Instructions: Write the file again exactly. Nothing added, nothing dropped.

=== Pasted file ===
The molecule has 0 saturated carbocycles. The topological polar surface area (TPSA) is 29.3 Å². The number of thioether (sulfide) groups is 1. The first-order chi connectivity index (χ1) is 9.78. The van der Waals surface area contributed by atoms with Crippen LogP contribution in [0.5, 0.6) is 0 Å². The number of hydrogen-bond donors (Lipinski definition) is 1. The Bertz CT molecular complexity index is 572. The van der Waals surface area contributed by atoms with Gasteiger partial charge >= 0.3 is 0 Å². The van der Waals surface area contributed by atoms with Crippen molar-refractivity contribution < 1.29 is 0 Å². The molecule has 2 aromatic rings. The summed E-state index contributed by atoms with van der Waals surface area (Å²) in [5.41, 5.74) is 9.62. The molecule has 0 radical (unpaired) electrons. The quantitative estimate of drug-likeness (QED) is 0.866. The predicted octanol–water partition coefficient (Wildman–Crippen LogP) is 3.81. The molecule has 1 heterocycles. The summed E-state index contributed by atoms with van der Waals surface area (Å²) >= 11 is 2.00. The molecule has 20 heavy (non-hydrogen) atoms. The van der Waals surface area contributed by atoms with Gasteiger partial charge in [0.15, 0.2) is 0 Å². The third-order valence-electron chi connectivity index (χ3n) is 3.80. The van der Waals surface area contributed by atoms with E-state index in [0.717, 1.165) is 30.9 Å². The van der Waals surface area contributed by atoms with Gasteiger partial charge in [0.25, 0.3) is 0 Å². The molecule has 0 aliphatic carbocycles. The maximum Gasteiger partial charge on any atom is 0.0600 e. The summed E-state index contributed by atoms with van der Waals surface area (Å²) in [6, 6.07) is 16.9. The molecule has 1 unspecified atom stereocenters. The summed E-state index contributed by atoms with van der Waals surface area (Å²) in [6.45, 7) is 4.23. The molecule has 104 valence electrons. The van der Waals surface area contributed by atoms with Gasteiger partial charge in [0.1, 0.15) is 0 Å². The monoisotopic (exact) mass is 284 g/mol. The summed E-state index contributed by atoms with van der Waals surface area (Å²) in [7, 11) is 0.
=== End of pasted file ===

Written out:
The molecule has 0 saturated carbocycles. The topological polar surface area (TPSA) is 29.3 Å². The number of thioether (sulfide) groups is 1. The first-order chi connectivity index (χ1) is 9.78. The van der Waals surface area contributed by atoms with Crippen LogP contribution in [0.5, 0.6) is 0 Å². The number of hydrogen-bond donors (Lipinski definition) is 1. The Bertz CT molecular complexity index is 572. The van der Waals surface area contributed by atoms with Gasteiger partial charge >= 0.3 is 0 Å². The van der Waals surface area contributed by atoms with Crippen molar-refractivity contribution < 1.29 is 0 Å². The molecule has 2 aromatic rings. The summed E-state index contributed by atoms with van der Waals surface area (Å²) in [5.41, 5.74) is 9.62. The molecule has 0 radical (unpaired) electrons. The quantitative estimate of drug-likeness (QED) is 0.866. The predicted octanol–water partition coefficient (Wildman–Crippen LogP) is 3.81. The molecule has 1 heterocycles. The summed E-state index contributed by atoms with van der Waals surface area (Å²) >= 11 is 2.00. The molecule has 20 heavy (non-hydrogen) atoms. The van der Waals surface area contributed by atoms with Gasteiger partial charge in [0.15, 0.2) is 0 Å². The third-order valence-electron chi connectivity index (χ3n) is 3.80. The van der Waals surface area contributed by atoms with E-state index in [0.717, 1.165) is 30.9 Å². The van der Waals surface area contributed by atoms with Gasteiger partial charge in [0.25, 0.3) is 0 Å². The molecule has 0 aliphatic carbocycles. The maximum Gasteiger partial charge on any atom is 0.0600 e. The summed E-state index contributed by atoms with van der Waals surface area (Å²) in [6, 6.07) is 16.9. The molecule has 1 unspecified atom stereocenters. The summed E-state index contributed by atoms with van der Waals surface area (Å²) in [6.45, 7) is 4.23. The molecule has 104 valence electrons. The van der Waals surface area contributed by atoms with Gasteiger partial charge in [0.1, 0.15) is 0 Å². The monoisotopic (exact) mass is 284 g/mol. The summed E-state index contributed by atoms with van der Waals surface area (Å²) in [7, 11) is 0.